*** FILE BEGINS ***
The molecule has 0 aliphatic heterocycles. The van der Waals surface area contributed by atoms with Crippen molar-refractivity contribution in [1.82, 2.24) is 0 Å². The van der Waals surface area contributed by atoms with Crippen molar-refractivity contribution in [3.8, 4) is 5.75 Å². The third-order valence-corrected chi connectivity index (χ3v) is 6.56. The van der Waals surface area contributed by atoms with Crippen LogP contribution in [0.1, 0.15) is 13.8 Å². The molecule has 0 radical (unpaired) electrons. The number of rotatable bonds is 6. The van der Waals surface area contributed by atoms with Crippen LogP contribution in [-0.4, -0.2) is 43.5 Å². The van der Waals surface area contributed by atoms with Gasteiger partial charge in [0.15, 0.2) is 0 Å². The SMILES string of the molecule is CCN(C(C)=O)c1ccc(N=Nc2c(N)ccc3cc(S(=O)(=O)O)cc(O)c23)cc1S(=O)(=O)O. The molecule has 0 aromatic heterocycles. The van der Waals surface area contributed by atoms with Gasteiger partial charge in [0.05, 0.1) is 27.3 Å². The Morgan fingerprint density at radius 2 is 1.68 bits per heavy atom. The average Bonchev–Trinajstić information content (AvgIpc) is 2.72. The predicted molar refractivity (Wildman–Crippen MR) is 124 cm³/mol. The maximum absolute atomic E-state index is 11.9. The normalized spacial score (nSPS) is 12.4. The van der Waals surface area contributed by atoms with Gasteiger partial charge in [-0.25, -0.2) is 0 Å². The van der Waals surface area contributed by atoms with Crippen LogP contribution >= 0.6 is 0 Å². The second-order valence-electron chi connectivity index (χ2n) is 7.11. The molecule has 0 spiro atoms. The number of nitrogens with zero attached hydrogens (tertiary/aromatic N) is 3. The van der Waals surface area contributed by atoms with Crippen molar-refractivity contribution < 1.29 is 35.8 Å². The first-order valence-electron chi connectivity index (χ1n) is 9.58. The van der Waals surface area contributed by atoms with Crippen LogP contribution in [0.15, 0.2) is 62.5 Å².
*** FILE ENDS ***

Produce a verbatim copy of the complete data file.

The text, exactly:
The molecule has 0 aliphatic heterocycles. The van der Waals surface area contributed by atoms with Crippen molar-refractivity contribution in [1.82, 2.24) is 0 Å². The van der Waals surface area contributed by atoms with Crippen molar-refractivity contribution in [3.8, 4) is 5.75 Å². The third-order valence-corrected chi connectivity index (χ3v) is 6.56. The van der Waals surface area contributed by atoms with Crippen LogP contribution in [0.1, 0.15) is 13.8 Å². The molecule has 0 radical (unpaired) electrons. The number of rotatable bonds is 6. The van der Waals surface area contributed by atoms with Crippen LogP contribution in [-0.4, -0.2) is 43.5 Å². The van der Waals surface area contributed by atoms with Gasteiger partial charge in [0.15, 0.2) is 0 Å². The SMILES string of the molecule is CCN(C(C)=O)c1ccc(N=Nc2c(N)ccc3cc(S(=O)(=O)O)cc(O)c23)cc1S(=O)(=O)O. The molecule has 0 aromatic heterocycles. The van der Waals surface area contributed by atoms with Gasteiger partial charge in [0.05, 0.1) is 27.3 Å². The Morgan fingerprint density at radius 2 is 1.68 bits per heavy atom. The average Bonchev–Trinajstić information content (AvgIpc) is 2.72. The predicted molar refractivity (Wildman–Crippen MR) is 124 cm³/mol. The maximum absolute atomic E-state index is 11.9. The normalized spacial score (nSPS) is 12.4. The van der Waals surface area contributed by atoms with Gasteiger partial charge in [-0.25, -0.2) is 0 Å². The van der Waals surface area contributed by atoms with Crippen LogP contribution >= 0.6 is 0 Å². The second-order valence-electron chi connectivity index (χ2n) is 7.11. The molecule has 0 spiro atoms. The number of nitrogens with zero attached hydrogens (tertiary/aromatic N) is 3. The van der Waals surface area contributed by atoms with Crippen molar-refractivity contribution < 1.29 is 35.8 Å². The first-order valence-electron chi connectivity index (χ1n) is 9.58. The van der Waals surface area contributed by atoms with Crippen LogP contribution in [0.15, 0.2) is 62.5 Å².